I take issue with the description provided in the programme for Acorn: “funny, dark and rude”. Okay, yes, it is laugh-out-loud funny – the creatives can have that one. But it didn’t come across to me as ‘dark’, and unless ‘rude’ is to be read as ‘forthright’, I must disagree with that adjective too. I cannot for the life of me recall anything uncivil, unpleasant or offensive in the content of this short two-hander unless one is offended by the odd expletive here and there. I am not, and it still wouldn’t be accurate to describe the show as a whole as ‘rude’ even on that basis. Indeed, my greatest disappointment with this production is that it was all over so soon, with a running time of an hour that felt like 10 minutes or even fewer. It’s more than a little clichéd to say this, but I didn’t want it to end.
A strong rapport is immediately established with the audience as Persephone (Deli Segal), a no-holds-barred but nonetheless affable character, waxes lyrical about her working life in the medical profession. Hers is a complex frontline role, made all the more difficult by having to deal with the general public and all of their eccentricities and idiosyncrasies, some of which the audience comes to know about through straightforward description and others through scenes with Eurydice (Lucy Pickles), which swing from the sublime to the ridiculous and back again.
Don’t be put off by the character names. No familiarity with ancient Greek mythology is required to understand proceedings, which are firmly set in contemporary London. There’s a teeny weeny bit of context subtly supplied in the play to explain the most pertinent parallels between this play and the religion and philosophy of the Greek Empire, and it doesn’t come across as a lecture, and it, like the play as a whole, is short and sweet.
Largely devoid of sentimentality – in a good and refreshing way – I found it to be highly informative in parts, as nuggets of medical advice are thrown into the mix. A number of themes come to the fore, and it is a surprise that the show covers so much ground in so little time. It’s a carefully researched script, written for a modern audience, and the cultural references embedded within the dialogue range from Shakespeare to Dumbledore to the BBC Television series Gavin & Stacey.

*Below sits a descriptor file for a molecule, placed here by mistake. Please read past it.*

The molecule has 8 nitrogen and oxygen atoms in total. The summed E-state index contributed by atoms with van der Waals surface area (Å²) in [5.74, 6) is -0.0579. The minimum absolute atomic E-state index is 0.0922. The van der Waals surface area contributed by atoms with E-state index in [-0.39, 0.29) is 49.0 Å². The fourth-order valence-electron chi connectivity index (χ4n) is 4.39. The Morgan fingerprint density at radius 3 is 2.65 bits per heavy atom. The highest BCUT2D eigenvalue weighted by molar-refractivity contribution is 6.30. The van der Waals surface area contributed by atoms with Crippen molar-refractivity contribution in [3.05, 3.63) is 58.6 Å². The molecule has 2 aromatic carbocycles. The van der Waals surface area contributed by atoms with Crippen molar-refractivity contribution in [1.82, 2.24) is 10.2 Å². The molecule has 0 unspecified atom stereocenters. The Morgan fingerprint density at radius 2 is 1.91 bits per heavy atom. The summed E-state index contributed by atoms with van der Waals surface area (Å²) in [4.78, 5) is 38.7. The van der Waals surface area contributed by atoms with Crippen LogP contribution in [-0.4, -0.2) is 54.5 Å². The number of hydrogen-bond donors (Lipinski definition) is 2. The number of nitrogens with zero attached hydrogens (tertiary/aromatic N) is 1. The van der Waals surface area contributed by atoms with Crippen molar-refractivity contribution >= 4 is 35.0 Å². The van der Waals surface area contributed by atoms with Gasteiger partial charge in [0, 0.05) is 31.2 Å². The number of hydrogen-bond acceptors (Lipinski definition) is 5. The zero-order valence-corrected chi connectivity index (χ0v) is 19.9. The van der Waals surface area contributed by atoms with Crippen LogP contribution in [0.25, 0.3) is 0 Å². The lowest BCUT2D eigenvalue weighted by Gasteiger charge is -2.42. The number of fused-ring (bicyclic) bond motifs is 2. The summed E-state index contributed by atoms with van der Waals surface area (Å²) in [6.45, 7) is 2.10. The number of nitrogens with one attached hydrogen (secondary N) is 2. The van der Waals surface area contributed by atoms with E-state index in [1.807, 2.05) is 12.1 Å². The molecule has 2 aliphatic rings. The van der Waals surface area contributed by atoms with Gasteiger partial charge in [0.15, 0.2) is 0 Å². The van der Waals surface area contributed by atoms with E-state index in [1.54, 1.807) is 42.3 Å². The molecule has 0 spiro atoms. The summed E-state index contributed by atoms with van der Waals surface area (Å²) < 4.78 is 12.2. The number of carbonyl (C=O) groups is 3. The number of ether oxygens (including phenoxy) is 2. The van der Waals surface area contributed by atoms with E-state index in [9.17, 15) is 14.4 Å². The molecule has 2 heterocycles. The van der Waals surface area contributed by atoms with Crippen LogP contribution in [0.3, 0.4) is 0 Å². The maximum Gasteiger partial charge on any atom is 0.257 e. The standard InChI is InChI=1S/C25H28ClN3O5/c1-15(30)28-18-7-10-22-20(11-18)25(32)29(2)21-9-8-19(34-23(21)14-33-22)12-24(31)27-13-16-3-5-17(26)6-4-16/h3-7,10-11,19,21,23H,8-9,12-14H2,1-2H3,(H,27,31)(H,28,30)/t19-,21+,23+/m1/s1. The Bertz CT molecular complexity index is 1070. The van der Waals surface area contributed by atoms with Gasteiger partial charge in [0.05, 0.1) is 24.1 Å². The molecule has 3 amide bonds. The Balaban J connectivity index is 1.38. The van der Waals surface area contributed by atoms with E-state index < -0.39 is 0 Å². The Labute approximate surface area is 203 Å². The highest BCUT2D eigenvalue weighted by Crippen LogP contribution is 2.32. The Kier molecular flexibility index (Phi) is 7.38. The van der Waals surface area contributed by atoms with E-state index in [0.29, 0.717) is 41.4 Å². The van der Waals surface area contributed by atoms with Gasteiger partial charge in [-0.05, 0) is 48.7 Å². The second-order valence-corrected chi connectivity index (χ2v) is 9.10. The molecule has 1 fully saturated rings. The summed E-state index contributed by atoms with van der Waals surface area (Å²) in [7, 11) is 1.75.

I liked the dual monologues – a contradiction in terms, I know, but it involves both characters speaking as though their voices were in a dance. I am not sure what to make of a second narrative involving off-stage characters who are heard but not seen, Sam (Luke MacGregor) and Dave (Trevor Fox), and to be blunt, it could have been taken out without making an iota of difference to the main plotline. Back to the positives, the subtlety of this piece is also praiseworthy: this inventive production held my interest from beginning to end. This could, given the headstrong female characters, easily have become something rather aggressive, and indeed ‘rude’. But an excellent script from Maud Dromgoole and assured direction from Tatty Hennessy combine with highly engaging acting. The result is something too short but nonetheless hilarious, creative, and beautiful.
Review by Chris Omaweng
a new play by Maud Dromgoole.
“I am not going to live happily ever after. That’s not my story.”
Acorn is a two-hander with an all-female cast, a radical re-imagining of two mythic women that explores the power of stories, and how we come to write our own. How is myth preserved in modern culture? How does it still shape our lives? What power do these stories still have over our ideas of life, death, and what it means to be a woman? How can they be re-written? Combining dark humour with lyricism, fury and wit, projection and an original score, Acorn is an underworld myth for a modern age.
Director: Tatty Hennessy
Eurydice: Lucy Pickles
Persephone: Deli Segal
Designer: Phil Lindley
Composer: Matthew Strachan
4th October 2016 to 29th October 2016 – 19:30